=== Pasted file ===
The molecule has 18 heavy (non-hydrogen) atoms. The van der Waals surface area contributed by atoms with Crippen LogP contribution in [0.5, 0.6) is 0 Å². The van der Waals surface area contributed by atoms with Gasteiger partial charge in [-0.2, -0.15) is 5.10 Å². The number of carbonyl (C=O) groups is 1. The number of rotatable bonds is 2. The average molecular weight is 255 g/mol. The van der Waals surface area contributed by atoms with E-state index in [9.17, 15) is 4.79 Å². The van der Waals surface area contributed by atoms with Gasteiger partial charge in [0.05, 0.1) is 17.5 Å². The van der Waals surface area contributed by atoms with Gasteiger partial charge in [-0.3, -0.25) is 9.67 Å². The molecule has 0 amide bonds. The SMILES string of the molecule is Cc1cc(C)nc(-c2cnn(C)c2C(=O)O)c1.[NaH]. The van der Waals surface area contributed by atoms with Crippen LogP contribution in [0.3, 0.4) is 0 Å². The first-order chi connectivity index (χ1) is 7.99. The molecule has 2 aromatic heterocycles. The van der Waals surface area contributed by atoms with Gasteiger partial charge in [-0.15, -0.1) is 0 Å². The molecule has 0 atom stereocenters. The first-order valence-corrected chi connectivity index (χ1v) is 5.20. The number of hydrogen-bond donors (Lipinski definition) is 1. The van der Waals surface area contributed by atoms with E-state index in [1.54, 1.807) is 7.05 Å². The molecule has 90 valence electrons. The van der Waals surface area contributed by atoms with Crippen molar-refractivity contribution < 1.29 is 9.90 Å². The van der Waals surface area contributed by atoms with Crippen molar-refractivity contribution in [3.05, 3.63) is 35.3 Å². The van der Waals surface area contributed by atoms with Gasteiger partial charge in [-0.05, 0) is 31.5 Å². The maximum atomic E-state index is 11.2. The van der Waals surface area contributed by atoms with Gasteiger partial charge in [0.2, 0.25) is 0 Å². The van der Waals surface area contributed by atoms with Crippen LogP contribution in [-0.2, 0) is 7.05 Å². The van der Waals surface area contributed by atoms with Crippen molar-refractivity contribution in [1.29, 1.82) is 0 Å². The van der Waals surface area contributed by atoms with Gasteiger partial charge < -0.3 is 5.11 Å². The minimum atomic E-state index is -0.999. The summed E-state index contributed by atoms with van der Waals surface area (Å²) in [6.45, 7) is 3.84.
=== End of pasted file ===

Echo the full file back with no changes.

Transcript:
The molecule has 18 heavy (non-hydrogen) atoms. The van der Waals surface area contributed by atoms with Crippen LogP contribution in [0.5, 0.6) is 0 Å². The van der Waals surface area contributed by atoms with Gasteiger partial charge in [-0.2, -0.15) is 5.10 Å². The number of carbonyl (C=O) groups is 1. The number of rotatable bonds is 2. The average molecular weight is 255 g/mol. The van der Waals surface area contributed by atoms with E-state index in [9.17, 15) is 4.79 Å². The van der Waals surface area contributed by atoms with Gasteiger partial charge in [0.05, 0.1) is 17.5 Å². The van der Waals surface area contributed by atoms with Gasteiger partial charge in [-0.3, -0.25) is 9.67 Å². The molecule has 0 amide bonds. The SMILES string of the molecule is Cc1cc(C)nc(-c2cnn(C)c2C(=O)O)c1.[NaH]. The van der Waals surface area contributed by atoms with Crippen LogP contribution in [0.3, 0.4) is 0 Å². The first-order chi connectivity index (χ1) is 7.99. The molecule has 2 aromatic heterocycles. The van der Waals surface area contributed by atoms with Gasteiger partial charge in [-0.15, -0.1) is 0 Å². The molecule has 0 atom stereocenters. The first-order valence-corrected chi connectivity index (χ1v) is 5.20. The number of hydrogen-bond donors (Lipinski definition) is 1. The van der Waals surface area contributed by atoms with E-state index in [1.54, 1.807) is 7.05 Å². The molecule has 90 valence electrons. The van der Waals surface area contributed by atoms with Crippen molar-refractivity contribution < 1.29 is 9.90 Å². The van der Waals surface area contributed by atoms with Crippen molar-refractivity contribution in [3.05, 3.63) is 35.3 Å². The van der Waals surface area contributed by atoms with Gasteiger partial charge in [-0.05, 0) is 31.5 Å². The maximum atomic E-state index is 11.2. The van der Waals surface area contributed by atoms with Gasteiger partial charge in [0.2, 0.25) is 0 Å². The van der Waals surface area contributed by atoms with Crippen LogP contribution in [-0.2, 0) is 7.05 Å². The van der Waals surface area contributed by atoms with Crippen molar-refractivity contribution in [1.29, 1.82) is 0 Å². The van der Waals surface area contributed by atoms with Gasteiger partial charge < -0.3 is 5.11 Å². The minimum atomic E-state index is -0.999. The summed E-state index contributed by atoms with van der Waals surface area (Å²) in [6.45, 7) is 3.84.